FHE: Service

by | Jul. 18, 2011


Conference Talk:
For more information on this topic read “Finding Joy through Loving Service”, by M. Russell Ballard, Ensign, May. 2011, 46

The most important attribute of Heavenly Father and of His Beloved Son that we should desire and seek to possess within our lives is the gift of charity, “the pure love of Christ.” From this gift springs our capacity to love and to serve others as the Savior did. (M. Russell Ballard, “Finding Joy through Loving Service”, Ensign, May. 2011, 46.)

“‘Give,’ Said the Little Stream,” Children’s Songbook, p. 236.

Now, as ye are desirous to come into the fold of God, and to be called his people, and are willing to bear one another’s burdens, that they may be light; Yea, and are willing to mourn with those that mourn; yea, and comfort those that stand in need of comfort, and to stand as witnesses of God at all times and in all things, and in all places that ye may be in, even until death, that ye may be redeemed of God, and be numbered with those of the first resurrection, that ye may have eternal life. (Mosiah 18:8–10)

Object Lesson:
Materials Needed
One large box filled with several heavy objects.


Have a volunteer try to lift the box. (Ensure the volunteer does not get hurt.) Ask: Is it easy or difficult to lift the box? Is it heavy? Ask for two other people to help the first person lift the box. Together the task will be much easier.

Explain that the box and its contents are like the burdens we might experience in life. Discuss what some of these burdens might be. As members of the Church we have the responsibility to help each other. Offering service helps to lighten one another’s loads.

(Beth Lefgren and Jennifer Jackson, Object Lessons Made Easy, [Salt Lake City: Deseret Book, 2010], p. 85.)

Some years ago I was in Star Valley, Wyoming, to effect a reorganization of the stake presidency there. The stake president at the time was the late E. Francis Winters. He had served faithfully for the lengthy term of twenty-three years. Though modest by nature and circumstance, he had been a perpetual pillar of strength to everyone in the valley. On the day of the stake conference, the building was filled to overflowing. Each heart seemed to be saying a silent thank-you to this noble leader who had given so unselfishly of his life for the benefit of others.

As I stood to speak following the reorganization of the stake presidency, I was prompted to do something I had not done before. I stated how long Francis Winters had presided in the stake; then I asked all whom he had blessed or confirmed as children to stand and remain standing. Then I asked all those persons whom President Winters had ordained, set apart, personally counseled, or blessed to please stand. The outcome was electrifying. Every person in the audience rose to his feet. Tears flowed freely—tears that communicated better than could words the gratitude of tender hearts. I turned to President and Sister Winters and said, “We are witnesses today of the prompting of the Spirit. This vast throng reflects not only individual feelings but also the gratitude of God for a life well-lived.”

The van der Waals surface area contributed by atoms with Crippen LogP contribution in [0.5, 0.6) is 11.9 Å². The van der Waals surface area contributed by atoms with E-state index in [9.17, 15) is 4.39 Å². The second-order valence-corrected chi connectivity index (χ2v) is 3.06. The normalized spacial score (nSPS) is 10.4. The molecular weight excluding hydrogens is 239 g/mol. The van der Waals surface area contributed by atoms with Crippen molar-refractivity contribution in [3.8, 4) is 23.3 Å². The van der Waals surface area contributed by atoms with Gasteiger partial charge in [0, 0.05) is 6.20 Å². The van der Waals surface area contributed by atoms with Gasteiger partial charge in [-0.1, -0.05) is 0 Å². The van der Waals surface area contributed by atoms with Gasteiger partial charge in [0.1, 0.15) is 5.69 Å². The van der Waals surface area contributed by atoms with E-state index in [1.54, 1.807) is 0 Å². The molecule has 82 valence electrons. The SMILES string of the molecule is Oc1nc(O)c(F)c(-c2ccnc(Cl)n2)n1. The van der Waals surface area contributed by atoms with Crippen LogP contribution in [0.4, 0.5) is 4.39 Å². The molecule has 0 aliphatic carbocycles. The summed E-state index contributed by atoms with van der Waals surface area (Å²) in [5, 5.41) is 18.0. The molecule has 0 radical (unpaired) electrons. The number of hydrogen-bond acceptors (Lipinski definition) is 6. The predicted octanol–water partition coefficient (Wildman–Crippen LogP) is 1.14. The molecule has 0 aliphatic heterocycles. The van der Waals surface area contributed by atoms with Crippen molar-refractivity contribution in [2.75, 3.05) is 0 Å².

(Thomas S. Monson, Inspiring Experiences That Build Faith: From the Life and Ministry of Thomas S. Monson, [Salt Lake City: Deseret Book, 1994].)

Write a family letter to distant relatives, friends, and/or missionaries.

Chocolate Brownies

2/3 cup butter or margarine
5 oz unsweetened baking chocolate, cut into pieces
1 3/4 cups sugar
2 teaspoons vanilla
3 eggs
1 cup all-purpose flour
1 cup chopped walnuts

1. Heat oven to 350°F. Grease bottom and sides of 9-inch square pan. In 1-quart saucepan, melt butter and chocolate over low heat, stirring constantly. Cool slightly.

2. In medium bowl, beat sugar, vanilla and eggs with electric mixer on high speed 5 minutes. Beat in chocolate mixture on low speed. Beat in flour just until blended. Stir in walnuts. Spread in pan.

3. Bake 40 to 45 minutes or just until brownies begin to pull away from sides of pan. Cool completely in pan on cooling rack. For brownies, cut into 4 rows by 4 rows.

(Betty Crocker Sunday Dinner Cookbook, [Salt Lake City: Deseret Book, 2007], p. 180.)

*For a printable PDF, click here.
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